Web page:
For Immediate Release, June 29, 2023
Brooks Fahy, Predator Defense, (541) 520-6003, firstname.lastname@example.org
Petition Urges Interior Department to Ban ‘Cyanide Bombs’ On Public Lands
More Than 70 Conservation Groups Oppose Deadly M-44s
WASHINGTON— The Center for Biological Diversity, Predator Defense and scores of other conservation groups petitioned the U.S. Interior Department today to ban the use of M-44 devices, commonly known as ‘‘cyanide bombs,’’ on lands administered by the Bureau of Land Management. These wildlife-killing devices are spring-loaded ejectors armed with cyanide powder that have injured people and inhumanely killed thousands of animals every year.
“I find it incomprehensible that our government is still using cyanide bombs after so many horrific tragedies,” said Brooks Fahy, executive director of Predator Defense, a national wildlife advocacy group. “The Department of the Interior has an opportunity to stop this insanity now. I hold out hope they will do so.”
The Bureau of Land Management is the only agency within the Interior Department that uses these dangerous devices to target predators like coyotes and wolves. M-44s are not used on lands administered by the National Park Service, the U.S. Fish and Wildlife Service or the Bureau of Reclamation.
Most M-44s are placed by Wildlife Services, the animal-killing program of the U.S. Department of Agriculture. Federal agents last year reported using M-44s in 10 states: Colorado, Montana, Nebraska, Nevada, New Mexico, North Dakota, Oklahoma, Texas, West Virginia and Wyoming. According to Wildlife Services’ own data, the program poisoned approximately 6,000 animals in 2022 using M-44s. State agencies in South Dakota, Montana, Wyoming, New Mexico and Texas are also authorized to use M-44s.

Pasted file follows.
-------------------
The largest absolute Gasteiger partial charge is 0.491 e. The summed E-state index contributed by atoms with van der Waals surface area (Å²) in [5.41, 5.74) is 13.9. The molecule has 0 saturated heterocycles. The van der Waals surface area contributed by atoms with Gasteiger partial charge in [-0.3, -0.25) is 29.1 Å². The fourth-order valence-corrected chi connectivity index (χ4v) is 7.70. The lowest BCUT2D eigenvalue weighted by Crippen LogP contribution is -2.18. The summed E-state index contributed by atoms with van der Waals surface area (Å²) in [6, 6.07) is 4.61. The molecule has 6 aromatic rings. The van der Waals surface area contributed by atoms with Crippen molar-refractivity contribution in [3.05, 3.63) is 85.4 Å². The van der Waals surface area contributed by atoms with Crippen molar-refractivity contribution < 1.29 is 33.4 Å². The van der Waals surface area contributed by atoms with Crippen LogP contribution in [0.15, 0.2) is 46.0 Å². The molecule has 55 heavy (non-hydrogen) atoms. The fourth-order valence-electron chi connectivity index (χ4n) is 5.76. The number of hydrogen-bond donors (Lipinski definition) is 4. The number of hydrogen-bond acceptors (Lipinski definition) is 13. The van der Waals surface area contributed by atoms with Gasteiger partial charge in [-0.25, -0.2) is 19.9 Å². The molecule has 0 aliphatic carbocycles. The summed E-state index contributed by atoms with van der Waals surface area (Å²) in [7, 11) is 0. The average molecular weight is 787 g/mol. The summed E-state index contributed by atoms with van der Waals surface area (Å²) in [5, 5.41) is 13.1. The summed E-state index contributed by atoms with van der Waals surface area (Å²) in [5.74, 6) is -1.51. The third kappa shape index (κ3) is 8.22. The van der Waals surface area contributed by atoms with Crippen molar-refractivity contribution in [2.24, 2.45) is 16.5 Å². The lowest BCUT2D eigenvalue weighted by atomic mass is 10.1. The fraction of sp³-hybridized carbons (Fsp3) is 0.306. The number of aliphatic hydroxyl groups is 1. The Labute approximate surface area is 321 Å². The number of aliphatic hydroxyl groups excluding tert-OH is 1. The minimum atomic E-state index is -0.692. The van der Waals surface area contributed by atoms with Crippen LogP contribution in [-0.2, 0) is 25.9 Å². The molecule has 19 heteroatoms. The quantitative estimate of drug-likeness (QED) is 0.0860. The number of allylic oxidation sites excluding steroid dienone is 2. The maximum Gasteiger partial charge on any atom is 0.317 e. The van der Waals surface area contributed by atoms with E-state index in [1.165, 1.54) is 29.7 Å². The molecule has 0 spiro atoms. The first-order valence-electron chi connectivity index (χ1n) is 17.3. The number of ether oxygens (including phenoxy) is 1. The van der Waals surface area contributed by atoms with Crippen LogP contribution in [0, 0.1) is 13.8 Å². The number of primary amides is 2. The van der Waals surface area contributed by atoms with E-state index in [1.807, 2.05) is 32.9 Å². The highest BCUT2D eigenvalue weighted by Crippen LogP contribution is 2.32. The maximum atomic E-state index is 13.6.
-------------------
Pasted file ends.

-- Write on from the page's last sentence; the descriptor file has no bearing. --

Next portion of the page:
The devices continue to be used on federal lands, even after a well-known tragedy in 2017 in Pocatello, Idaho. Canyon Mansfield was 14 years old when he inadvertently triggered an M-44 device placed on BLM land behind his home, which killed his dog and injured him. He was believed to have been spared from death because of the wind’s direction.
“It shouldn’t take another tragedy for the Interior Department to finally ban these dangerous devices,” said Collette Adkins, carnivore conservation program director at the Center for Biological Diversity. “It’s outrageous that these poison-spewing devices are still scattered across our federal public lands. They place endangered animals, wildlife, hikers and dogs at risk of injury or death.”
Today’s administrative rulemaking petition complements ongoing efforts to pass federal legislation banning the devices, with two bills introduced in Congress earlier this month.
The Center for Biological Diversity is a national, nonprofit conservation organization with more than 1.7 million members and online activists dedicated to the protection of endangered species and wild places.
Predator Defense is a national nonprofit advocacy organization devoted to protecting essential native predators, helping people learn to coexist with wild animals, and ending America's war on wildlife. They have been championing native predators with science, sanity, and heart since 1990.